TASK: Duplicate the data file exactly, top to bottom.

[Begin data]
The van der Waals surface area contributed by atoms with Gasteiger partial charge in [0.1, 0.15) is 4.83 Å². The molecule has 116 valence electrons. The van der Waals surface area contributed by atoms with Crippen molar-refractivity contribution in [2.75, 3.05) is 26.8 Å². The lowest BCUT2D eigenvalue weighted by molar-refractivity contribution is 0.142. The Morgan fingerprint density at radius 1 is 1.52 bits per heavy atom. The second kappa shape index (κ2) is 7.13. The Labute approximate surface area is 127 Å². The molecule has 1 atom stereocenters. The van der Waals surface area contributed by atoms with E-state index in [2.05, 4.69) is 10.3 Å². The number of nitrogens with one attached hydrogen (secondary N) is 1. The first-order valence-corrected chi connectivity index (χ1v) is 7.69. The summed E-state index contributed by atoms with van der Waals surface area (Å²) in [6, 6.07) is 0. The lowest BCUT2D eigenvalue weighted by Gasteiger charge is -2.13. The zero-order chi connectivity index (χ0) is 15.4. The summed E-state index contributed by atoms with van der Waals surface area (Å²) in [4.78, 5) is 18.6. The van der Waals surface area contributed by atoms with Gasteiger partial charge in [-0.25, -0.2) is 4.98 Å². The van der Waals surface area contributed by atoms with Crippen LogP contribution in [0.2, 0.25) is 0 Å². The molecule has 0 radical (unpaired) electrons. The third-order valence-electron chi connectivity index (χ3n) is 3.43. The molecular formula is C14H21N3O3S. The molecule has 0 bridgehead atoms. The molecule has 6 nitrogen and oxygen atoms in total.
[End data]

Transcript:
The van der Waals surface area contributed by atoms with Gasteiger partial charge in [0.1, 0.15) is 4.83 Å². The molecule has 116 valence electrons. The van der Waals surface area contributed by atoms with Crippen molar-refractivity contribution in [2.75, 3.05) is 26.8 Å². The lowest BCUT2D eigenvalue weighted by molar-refractivity contribution is 0.142. The Morgan fingerprint density at radius 1 is 1.52 bits per heavy atom. The second kappa shape index (κ2) is 7.13. The Labute approximate surface area is 127 Å². The molecule has 1 atom stereocenters. The van der Waals surface area contributed by atoms with E-state index in [2.05, 4.69) is 10.3 Å². The number of nitrogens with one attached hydrogen (secondary N) is 1. The first-order valence-corrected chi connectivity index (χ1v) is 7.69. The summed E-state index contributed by atoms with van der Waals surface area (Å²) in [6, 6.07) is 0. The lowest BCUT2D eigenvalue weighted by Gasteiger charge is -2.13. The zero-order chi connectivity index (χ0) is 15.4. The summed E-state index contributed by atoms with van der Waals surface area (Å²) in [4.78, 5) is 18.6. The van der Waals surface area contributed by atoms with Gasteiger partial charge in [-0.25, -0.2) is 4.98 Å². The van der Waals surface area contributed by atoms with Crippen LogP contribution in [0.2, 0.25) is 0 Å². The molecule has 0 radical (unpaired) electrons. The third-order valence-electron chi connectivity index (χ3n) is 3.43. The molecular formula is C14H21N3O3S. The molecule has 0 bridgehead atoms. The molecule has 6 nitrogen and oxygen atoms in total.